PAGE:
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Journal of the American Chemical Society

Minimalist probes for studying protein dynamics: thioamide quenching of selectively excitable fluorescent amino acids.


PMID 22471784

Abstract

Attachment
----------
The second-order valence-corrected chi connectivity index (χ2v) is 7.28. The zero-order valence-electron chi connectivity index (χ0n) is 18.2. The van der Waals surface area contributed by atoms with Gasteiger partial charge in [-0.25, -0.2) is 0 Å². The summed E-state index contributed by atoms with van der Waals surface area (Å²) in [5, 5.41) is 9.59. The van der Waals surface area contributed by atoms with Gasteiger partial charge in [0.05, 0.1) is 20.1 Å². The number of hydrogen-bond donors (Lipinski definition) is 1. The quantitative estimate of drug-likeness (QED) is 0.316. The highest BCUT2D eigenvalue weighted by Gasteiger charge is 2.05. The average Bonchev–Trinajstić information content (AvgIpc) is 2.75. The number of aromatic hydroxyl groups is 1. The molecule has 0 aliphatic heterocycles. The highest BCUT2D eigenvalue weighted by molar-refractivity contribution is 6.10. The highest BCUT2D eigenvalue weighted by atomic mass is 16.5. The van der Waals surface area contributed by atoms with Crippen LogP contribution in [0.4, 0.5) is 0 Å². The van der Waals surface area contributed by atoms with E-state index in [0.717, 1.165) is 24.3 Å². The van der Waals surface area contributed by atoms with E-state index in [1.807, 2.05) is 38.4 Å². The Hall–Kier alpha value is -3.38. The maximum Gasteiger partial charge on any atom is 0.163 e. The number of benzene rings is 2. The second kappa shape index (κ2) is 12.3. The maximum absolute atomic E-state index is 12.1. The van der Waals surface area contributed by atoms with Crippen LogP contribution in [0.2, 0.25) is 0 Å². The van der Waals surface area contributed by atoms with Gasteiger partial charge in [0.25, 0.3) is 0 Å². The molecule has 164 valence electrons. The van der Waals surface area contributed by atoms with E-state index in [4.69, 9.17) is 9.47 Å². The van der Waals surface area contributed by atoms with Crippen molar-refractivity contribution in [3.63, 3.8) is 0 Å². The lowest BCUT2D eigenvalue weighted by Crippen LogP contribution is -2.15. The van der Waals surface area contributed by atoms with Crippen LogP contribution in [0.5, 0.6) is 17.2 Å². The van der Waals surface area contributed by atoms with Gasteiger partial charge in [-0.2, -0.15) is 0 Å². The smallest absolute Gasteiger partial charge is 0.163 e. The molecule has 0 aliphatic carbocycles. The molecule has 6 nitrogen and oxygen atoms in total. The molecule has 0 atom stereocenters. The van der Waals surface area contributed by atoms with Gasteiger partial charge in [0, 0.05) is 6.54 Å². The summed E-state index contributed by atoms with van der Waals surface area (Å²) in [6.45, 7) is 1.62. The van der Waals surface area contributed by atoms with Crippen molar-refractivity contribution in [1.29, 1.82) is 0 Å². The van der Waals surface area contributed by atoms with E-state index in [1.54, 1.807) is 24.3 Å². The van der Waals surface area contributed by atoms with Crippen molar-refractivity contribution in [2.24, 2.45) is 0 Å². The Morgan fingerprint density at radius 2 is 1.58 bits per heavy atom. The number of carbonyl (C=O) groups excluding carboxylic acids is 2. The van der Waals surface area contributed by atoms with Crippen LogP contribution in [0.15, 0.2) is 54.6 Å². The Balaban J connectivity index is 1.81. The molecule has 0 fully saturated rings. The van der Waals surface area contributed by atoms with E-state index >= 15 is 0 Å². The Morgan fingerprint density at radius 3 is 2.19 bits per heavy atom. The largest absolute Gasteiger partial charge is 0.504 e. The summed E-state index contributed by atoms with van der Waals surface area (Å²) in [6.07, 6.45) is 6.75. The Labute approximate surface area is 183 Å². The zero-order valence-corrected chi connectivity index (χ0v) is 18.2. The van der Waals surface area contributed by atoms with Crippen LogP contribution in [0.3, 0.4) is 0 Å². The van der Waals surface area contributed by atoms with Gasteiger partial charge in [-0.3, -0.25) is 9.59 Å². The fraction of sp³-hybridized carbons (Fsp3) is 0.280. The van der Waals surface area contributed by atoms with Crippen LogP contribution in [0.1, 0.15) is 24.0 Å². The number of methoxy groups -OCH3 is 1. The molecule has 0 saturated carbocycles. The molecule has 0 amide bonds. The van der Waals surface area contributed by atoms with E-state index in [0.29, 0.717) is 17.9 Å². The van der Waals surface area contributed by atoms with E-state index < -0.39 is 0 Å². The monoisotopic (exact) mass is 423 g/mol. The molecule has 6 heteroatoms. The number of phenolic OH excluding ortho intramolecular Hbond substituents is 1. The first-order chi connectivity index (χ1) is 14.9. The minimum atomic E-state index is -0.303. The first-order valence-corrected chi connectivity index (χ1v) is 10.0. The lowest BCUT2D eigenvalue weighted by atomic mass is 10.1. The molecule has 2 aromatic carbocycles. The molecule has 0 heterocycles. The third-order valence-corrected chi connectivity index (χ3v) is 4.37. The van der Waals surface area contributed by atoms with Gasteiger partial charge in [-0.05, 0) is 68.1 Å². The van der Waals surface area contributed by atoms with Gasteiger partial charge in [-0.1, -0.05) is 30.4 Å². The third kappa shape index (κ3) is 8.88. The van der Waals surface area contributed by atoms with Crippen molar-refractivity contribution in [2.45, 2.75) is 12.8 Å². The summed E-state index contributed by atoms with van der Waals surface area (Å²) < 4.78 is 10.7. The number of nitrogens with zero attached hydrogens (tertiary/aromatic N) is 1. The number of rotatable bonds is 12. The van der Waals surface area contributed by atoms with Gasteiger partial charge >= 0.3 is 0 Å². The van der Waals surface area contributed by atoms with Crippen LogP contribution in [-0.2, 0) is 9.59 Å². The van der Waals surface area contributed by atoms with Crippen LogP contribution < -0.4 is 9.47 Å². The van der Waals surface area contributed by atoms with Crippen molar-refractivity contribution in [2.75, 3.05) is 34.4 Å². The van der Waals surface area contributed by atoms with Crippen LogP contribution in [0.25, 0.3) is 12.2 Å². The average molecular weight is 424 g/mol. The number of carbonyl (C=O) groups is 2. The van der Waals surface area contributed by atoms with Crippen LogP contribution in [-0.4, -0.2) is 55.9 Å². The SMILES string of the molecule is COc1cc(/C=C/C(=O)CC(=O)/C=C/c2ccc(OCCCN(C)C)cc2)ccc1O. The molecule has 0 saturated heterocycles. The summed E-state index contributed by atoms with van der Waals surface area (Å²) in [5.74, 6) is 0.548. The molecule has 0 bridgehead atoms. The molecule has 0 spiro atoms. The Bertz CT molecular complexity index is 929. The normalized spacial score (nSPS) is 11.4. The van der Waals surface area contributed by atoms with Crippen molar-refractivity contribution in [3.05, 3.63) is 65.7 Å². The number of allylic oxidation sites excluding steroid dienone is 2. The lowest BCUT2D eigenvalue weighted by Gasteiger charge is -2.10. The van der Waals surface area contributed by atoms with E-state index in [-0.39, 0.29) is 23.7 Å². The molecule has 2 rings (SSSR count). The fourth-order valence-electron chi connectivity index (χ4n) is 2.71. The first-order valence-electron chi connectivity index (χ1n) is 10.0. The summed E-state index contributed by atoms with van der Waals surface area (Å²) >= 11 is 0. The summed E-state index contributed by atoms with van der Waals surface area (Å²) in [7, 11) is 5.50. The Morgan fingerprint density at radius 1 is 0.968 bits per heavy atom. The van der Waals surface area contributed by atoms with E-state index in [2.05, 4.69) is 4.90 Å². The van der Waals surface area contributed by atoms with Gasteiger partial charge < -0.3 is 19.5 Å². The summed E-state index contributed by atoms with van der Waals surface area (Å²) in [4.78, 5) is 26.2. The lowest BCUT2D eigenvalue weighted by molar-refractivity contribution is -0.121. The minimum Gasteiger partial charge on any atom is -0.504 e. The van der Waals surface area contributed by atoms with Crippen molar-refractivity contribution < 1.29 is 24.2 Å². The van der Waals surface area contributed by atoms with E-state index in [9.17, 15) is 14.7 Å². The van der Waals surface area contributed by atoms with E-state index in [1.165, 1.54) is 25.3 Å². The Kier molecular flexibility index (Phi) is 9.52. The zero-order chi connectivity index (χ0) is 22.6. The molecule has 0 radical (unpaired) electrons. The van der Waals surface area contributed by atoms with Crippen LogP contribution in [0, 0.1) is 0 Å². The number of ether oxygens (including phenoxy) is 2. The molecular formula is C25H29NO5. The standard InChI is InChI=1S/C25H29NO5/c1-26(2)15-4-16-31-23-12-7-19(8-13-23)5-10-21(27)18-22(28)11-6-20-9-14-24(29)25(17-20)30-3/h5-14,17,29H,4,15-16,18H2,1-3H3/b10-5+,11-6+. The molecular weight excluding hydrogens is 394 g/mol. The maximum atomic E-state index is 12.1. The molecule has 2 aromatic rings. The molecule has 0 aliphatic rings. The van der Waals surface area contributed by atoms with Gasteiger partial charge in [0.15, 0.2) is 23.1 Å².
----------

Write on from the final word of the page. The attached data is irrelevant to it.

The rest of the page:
Fluorescent probe pairs that can be selectively excited in the presence of Trp and Tyr are of great utility in studying conformational changes in proteins. However, the size of these probe pairs can restrict their incorporation to small portions of a protein sequence where their effects on secondary and tertiary structure can be tolerated. Our findings show that a thioamide bond-a single atom substitution of the peptide backbone-can quench fluorophores that are red-shifted from intrinsic protein fluorescence, such as acridone. Using steady-state and fluorescence lifetime measurements, we further demonstrate that this quenching occurs through a dynamic electron-transfer mechanism. In a proof-of-principle experiment, we apply this technique to monitor unfolding in a model peptide system, the villin headpiece HP35 fragment. Thioamide analogues of the natural amino acids can be placed in a variety of locations in a protein sequence, allowing one to make a large number of measurements to model protein folding.

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